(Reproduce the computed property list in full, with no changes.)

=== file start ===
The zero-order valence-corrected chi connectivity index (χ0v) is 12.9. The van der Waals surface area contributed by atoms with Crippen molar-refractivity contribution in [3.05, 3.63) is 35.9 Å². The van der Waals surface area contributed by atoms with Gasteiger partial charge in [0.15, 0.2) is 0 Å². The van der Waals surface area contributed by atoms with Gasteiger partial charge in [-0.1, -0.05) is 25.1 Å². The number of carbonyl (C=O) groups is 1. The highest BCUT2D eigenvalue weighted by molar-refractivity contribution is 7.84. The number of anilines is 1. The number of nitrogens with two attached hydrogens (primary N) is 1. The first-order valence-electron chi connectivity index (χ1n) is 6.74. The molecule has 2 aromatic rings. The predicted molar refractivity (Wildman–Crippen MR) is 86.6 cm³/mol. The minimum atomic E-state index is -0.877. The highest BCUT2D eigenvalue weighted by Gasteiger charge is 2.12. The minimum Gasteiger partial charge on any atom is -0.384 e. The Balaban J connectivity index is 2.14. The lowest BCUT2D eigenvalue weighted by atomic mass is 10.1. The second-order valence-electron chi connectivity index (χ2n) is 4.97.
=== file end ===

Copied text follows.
The zero-order valence-corrected chi connectivity index (χ0v) is 12.9. The van der Waals surface area contributed by atoms with Crippen molar-refractivity contribution in [3.05, 3.63) is 35.9 Å². The van der Waals surface area contributed by atoms with Gasteiger partial charge in [0.15, 0.2) is 0 Å². The van der Waals surface area contributed by atoms with Gasteiger partial charge in [-0.1, -0.05) is 25.1 Å². The number of carbonyl (C=O) groups is 1. The highest BCUT2D eigenvalue weighted by molar-refractivity contribution is 7.84. The number of anilines is 1. The number of nitrogens with two attached hydrogens (primary N) is 1. The first-order valence-electron chi connectivity index (χ1n) is 6.74. The molecule has 2 aromatic rings. The predicted molar refractivity (Wildman–Crippen MR) is 86.6 cm³/mol. The minimum atomic E-state index is -0.877. The highest BCUT2D eigenvalue weighted by Gasteiger charge is 2.12. The minimum Gasteiger partial charge on any atom is -0.384 e. The Balaban J connectivity index is 2.14. The lowest BCUT2D eigenvalue weighted by atomic mass is 10.1. The second-order valence-electron chi connectivity index (χ2n) is 4.97.